Costa Rica Travel News – With Semana Santa upon us, most of the country is heading to one beach or another. The good news is that most of the beaches that you will be swimming at this coming couple of weeks will have waters that have been determined non-detrimental to your health….read that again….MOST…..
More than 90% of the beach water in the country has minimal pollution levels, with no risk to human health. This statistic comes from studies conducted by the Blue Flag Program, the Institute of Aqueducts and Sewers, and other public and private organizations, last year.
A beach is suitable for swimming if the water studies find less than 240 fecal coliforms per 100 milliliters. There were 122 beaches tested, and 114 passed this test. Nearly half of the Blue Flag beaches have only 10 fecal coliforms per 100 milliliters. The clean beaches are thanks to waste collection, recycling, and environmental education efforts.
Some local communities have failed to reduce the garbage in their waters, such as Tarcoles, in Puntarenas, and Los Banos, in Limon. Often the coastal towns catch the garbage produced in medium and highlands. For example, the 2 million plus people living in the Greater Metropolitan Area of San Jose can be blamed for polluting the Tarcoles.
Sinusitis and skin lesions are among the negative effects caused by swimming in these few polluted areas. To make sure your vacation spot has safe water, just look for the Blue Flag.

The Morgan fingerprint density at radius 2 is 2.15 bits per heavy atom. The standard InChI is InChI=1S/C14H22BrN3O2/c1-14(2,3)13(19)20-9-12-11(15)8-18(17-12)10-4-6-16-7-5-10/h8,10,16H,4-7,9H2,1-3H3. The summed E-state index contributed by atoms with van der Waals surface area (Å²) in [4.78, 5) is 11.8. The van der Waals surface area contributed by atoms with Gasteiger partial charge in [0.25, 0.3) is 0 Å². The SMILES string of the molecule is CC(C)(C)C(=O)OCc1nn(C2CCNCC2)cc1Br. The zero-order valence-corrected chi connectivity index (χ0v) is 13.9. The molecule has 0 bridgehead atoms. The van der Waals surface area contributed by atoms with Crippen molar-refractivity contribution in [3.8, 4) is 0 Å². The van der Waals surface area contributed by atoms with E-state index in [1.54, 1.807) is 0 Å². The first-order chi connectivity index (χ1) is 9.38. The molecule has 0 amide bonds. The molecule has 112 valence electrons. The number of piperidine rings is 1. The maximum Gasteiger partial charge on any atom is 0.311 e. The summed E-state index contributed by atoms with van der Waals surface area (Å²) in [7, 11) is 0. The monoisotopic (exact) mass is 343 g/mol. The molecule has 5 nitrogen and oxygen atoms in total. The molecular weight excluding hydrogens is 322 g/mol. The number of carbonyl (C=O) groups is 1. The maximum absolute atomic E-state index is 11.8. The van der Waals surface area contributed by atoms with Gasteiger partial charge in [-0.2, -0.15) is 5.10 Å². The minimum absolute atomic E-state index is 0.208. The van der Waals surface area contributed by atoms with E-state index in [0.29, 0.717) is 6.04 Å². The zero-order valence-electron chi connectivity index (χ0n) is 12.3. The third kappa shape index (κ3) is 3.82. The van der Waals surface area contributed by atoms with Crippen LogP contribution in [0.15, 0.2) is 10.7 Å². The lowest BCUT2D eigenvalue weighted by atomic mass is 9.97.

Beaches when getting their Blue Flag grading are evaluated on 7 different aspects: quality of seawater (35%), quality of water for human consumption (15%), sanitary quality of the coast, which included garbage (10%), domestic sewage (15%), industrial sewage (5%), environmental education (10%), and safety and administration (10%).
One star (A): If it gets a score between 90 – 100%
Two stars (AA): If it gets a score of 100% and also has: warning signals for national and international tourists, surveillance and first aid services during weekends and high seasons.
Three stars (AAA): If meets the requirements for two stars, and also has: public showers and bathrooms, touristic information center, comfortable and safe access for people with disabilities.
Four stars (AAAA): If it meets the requirements for three stars, and also has: recycling and solid waste separation programs, cleaning actions to prevent vector-borne diseases, permanent surveillance and first aid services, and Local Emergency Committee, participation in AyA’s Sanitary Quality Stamp.
Five stars (AAAAA): If it meets the requirement for three starts, and also has: designated parking for people with disabilities, ramps or synthetic rugs to access the beach, Tourist Police services, and participation AyA’s Sanitary Quality Stamp program.
The closest I could find for a list of all Blue Flag beaches was from 2012…….click here.